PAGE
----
Sure, it’s already been road-tested, so to speak…
    http://news.bbc.co.uk/1/hi/northern_ireland/4859192.stm

    And before anyone says “sure why would anyone put an airport in a pissant village like that”…don’t forget the existing one is really only sitting on the edge of a larger pissant village. At least the scenery is a little more conducive to lulling some poor tourist into thinking they’ve landed somewhere….”nice”….

  • Doesn’t Ballykelly conflict with the railway line too?

  • The__Raven

    Oh they have lots of conflicts in Ballykelly. I know they are lobbying for a new stop there within the camp – a “loop” of some sort. Like there aren’t enough loopers in the area already. (Don’t mention the statue…)

    Lord only knows how long that will take. The loop, I mean – not the upgrade of Derry City Airport or the removal of said statue.

  • Elvis Parker

    Yes Mark the railway line has traffic lights on it and the trains have to stop to let planes land and take off. That said there are so few trains and so few planes it isnt a problem at present.
    One cant off course get off the train at the airport – that would represent integrated transport planning and we wouldnt want that would we?
    The airport is a white elephant that will never be viable – if only all the money that has been poured into demolishing houses and subsidising a low making concern had been poured into a Dungiven bypass and dualling the road to Castledawson.
    Politcal motives – in this case pandering to Irish nationalism – always abad basis for decsion making

  • BonarLaw

    Elvis Parker

    here, here.

    If you take the train you leave Belfast “Central” at 0850 and arrive in Londonderry at 1105 (if you are lucky)- a grand total of 2hours and 15 minutes. I can drive from Holywood and park the car where I need to be on the Cityside in under 1 3/4 hours despite the traffic bottle neck at Dungiven and the single carraige way that links NIs’ two proper cities (sorry Lisburn). If the City Council was serious about improving its’ links to the outside world I would suggest the rates subsidy currently going down the drain that is Derry City Airport could be put to beter use by NIR or DRD.

  • The “loop” at Ballykelly [The__Raven @ 11:53 PM] is an essential upgrade to allow bi-directional working on the line to Waterside (which is BonarLaw @ 10:30 AM‘s point, too). The last time I looked, it was in the NIR budget for some £10M, but a lower priority.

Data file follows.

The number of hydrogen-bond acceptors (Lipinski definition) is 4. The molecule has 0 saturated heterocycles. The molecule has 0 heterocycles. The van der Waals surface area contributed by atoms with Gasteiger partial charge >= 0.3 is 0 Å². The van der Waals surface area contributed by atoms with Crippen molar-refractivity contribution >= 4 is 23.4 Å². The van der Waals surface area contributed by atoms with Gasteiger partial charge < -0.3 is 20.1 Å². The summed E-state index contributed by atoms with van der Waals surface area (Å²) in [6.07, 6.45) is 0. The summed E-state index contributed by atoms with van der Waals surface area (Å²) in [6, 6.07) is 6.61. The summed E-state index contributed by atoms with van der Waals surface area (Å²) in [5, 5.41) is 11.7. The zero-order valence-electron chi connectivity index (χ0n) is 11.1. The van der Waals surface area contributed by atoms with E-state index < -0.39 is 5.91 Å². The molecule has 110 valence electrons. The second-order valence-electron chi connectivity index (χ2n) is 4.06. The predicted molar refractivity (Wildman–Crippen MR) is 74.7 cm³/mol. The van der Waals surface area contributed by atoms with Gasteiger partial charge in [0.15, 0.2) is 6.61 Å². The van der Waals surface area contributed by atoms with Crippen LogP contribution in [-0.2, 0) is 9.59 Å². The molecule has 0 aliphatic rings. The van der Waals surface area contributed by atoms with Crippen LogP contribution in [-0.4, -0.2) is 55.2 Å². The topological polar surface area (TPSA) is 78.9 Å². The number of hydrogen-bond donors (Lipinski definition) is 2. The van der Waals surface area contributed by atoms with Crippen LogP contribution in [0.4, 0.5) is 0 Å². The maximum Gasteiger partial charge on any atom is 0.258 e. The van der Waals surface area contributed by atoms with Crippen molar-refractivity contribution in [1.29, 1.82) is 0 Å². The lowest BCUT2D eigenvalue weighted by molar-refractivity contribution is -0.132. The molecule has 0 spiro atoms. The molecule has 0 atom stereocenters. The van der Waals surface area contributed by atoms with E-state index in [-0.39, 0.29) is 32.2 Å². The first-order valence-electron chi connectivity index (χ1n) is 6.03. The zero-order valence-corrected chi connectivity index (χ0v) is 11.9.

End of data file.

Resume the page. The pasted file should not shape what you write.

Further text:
We’ve been through this topic a couple of times in recent months. As sure as taxes, contributions will divide into two opposed camps. It will be Belfasters, Jaguar-drivers and ultra-Unionists who deplore any development outside the G’n’T golf-course belt, versus an enlightened group who see Eglinton as part of a serious long-term programme for developing the North-West. Not, of course, that I am being partial here.

    As for Eglinton, I see these Ryanair figures for September ’07/September ’06 traffic at LDY:

    Glasgow 1083/1266 = -183
    Prestwick 4882/0 = +4882
    Liverpool 6774/6765 = +9
    East Midlands 5785/5196 = +589
    Stansted 12557/13352 = -795
    Dublin 2428/2719 = -291

    And before anyone jumps in screaming, remember that takes into account the loss of the morning flight to Stansted. By comparison, the figures for

    BFS/GLA were down -630 and for
    BHD/GLA down -3231 over the same period.

    This is part of what seems to be a general softening of demand between BHD/BFS and GB destinations. (Surely, that cannot entirely be the effects of the Paisley family being otherwise occupied: is it down to less military traffic?)

    That all suggests EGY is providing a significant service.

  • BonarLaw

    Malcolm Redfellow

    develop the North West by all means but in a fight for funding I wonder what should have priority- road, rail or LDY?

  • Turgon

    Malcolm,
    I am not sure if I fit into the Belfasters, Jaguar drivers or the ultra unionists. I am likely soon to be leaving Belfast and my car is far from a Jag (I suppose maybe I am an ultra unionist). However, I must disagree with you here.